The Sunday Mail
The reappointment of Dr John Mangudya by President Emmerson Mnangagwa for a second five-year term as Governor of the Reserve Bank of Zimbabwe, and thus the custodian of the national monetary policy, will be welcomed by those who seek a strong financial team and a continuation of present efforts to solve the raft of inherited problems so that strong economic growth becomes the norm.
President Mnangagwa has made it very clear that he expects to be judged by the people of Zimbabwe and by history first on his economic performance. This starts with the present austerity period while the fiscal disaster and resultant monetary mess inherited by the President on his election is cleaned up, and then with the correct fundamentals in place the move into strong, sustained and viable economic growth for a decade is Zimbabwe fulfils its promise and becomes a middle-income country.
Clearly the President needs competent economic advisors, perhaps more precisely the best economic advisors available. He needs them to work as a team but he does not need, and clearly does not expect to have a bunch of yes-men and nodders but those that tender advice, draw up the plans and implement the clean up, and then ensuring the fundamentals remain sound while the private sector and others in Government push ahead with the economic growth.
With Dr Mangudya’s reappointment,, the three top figures in the economic team are now all “Mnangagwa appointees”, chosen directly by the President. The other two members of the team, Minister of Finance and Economic Development Prof Mthuli Ncube and the Finance Ministry Permanent Secretary Mr George Guvamatanga were appointed soon after President Mnangagwa was sworn in last year and the reappointment of an inherited Governor means that Dr Mangudya is known to have the confidence of the President, as was already know with the other two.
The three have distinct laid-down functions. The Minister had to get the fiscal policy right and budget for surpluses, not deficits as was the case since independence. The Permanent Secretary has to enforce the budgeting tightly, something that was done laxly for decades and from the figures we now see is being done exceptionally tightly. He is also the professional head of the team of economic civil servants, a team described by former opposition Minister Tendai Biti as exceptionally and surprisingly competent. And the Governor has to get the monetary policy right, as well as supervise the banking industry to ensure that this core element does not go off the rails.
Turf wars are the sort of thing that happen in dictatorships, Hitler’s Germany was famous for these, but the clearly defined roles laid out in Zimbabwean law and procedures prevent such nonsense, whatever some of the less-educated social media commentators pretend to see.
But the three also need to be able to work together and work as a team with the President. This they have been doing, and doing rather well. It is well known that the three are in quite close agreement over the strategy that must be followed. It is also well known that at times the precise tactics ― the size of each step and the sequencing and timing of each step ― frequently require debate. That must be expected. You cannot put three competent people in the same room and expect instant agreement, or not unless they are the undesirable yes men.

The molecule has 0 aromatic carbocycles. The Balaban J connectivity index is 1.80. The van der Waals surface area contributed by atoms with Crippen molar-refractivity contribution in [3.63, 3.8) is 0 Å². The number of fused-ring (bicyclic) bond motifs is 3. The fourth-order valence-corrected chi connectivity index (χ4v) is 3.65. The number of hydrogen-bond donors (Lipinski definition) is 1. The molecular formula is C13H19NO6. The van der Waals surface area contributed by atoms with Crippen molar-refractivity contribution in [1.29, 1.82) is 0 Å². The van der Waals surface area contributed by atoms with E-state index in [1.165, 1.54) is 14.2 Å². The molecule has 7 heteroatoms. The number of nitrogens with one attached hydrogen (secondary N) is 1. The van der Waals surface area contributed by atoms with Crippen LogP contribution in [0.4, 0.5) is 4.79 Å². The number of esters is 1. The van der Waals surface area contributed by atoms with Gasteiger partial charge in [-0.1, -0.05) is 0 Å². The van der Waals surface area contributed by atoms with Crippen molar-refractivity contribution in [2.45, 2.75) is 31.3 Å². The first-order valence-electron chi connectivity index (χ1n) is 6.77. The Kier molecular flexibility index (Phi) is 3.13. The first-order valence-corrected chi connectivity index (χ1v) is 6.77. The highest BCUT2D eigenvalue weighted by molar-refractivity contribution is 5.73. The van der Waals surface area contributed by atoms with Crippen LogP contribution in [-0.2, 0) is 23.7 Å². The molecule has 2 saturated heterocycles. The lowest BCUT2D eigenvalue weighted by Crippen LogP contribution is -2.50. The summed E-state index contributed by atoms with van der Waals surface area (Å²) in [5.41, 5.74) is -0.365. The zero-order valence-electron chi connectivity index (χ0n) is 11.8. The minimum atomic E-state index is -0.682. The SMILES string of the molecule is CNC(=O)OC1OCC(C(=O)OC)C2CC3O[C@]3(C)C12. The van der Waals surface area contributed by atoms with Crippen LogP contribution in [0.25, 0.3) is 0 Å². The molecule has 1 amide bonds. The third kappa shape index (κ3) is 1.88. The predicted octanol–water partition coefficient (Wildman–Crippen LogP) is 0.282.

In the end it must be remembered that the President is the only elected person in that core group; even the Minister is not a professional politician, rather an outside appointment using a constitutional provision whereby the President can bring a handful of technocrats into the cabinet. So the President is the person who carries the can and that is why his openness to a broad base of advice is so obviously desirable.
His three top economic appointees all had major reputations outside Government before being called into national service. Dr Mangudya and Dr Guvamatanga headed major, and successful, commercial banks. Prof Mthuli is generally regarded as the leading Zimbabwean academic economist, but one who also left his ivory tower and built up some impressive experience in commercial and international banking and in management consulting. All three made their mark outside State service and all three could easily resume their careers outside State service. The fact that they all have now been offered and accepted appointments from President Mnangagwa shows that the required trust runs both ways.
As was said when the President started appointing his technocrats, the relationship between a technocrat and an elected leader has to run both ways. The political leader needs to trust that his technocrat does, in fact, have the required expertise and the technocrats have to trust that they will get the required political support and backing. This is one reason why the latest step, making all three at the top of the economic team appointees of the present sitting President, is important.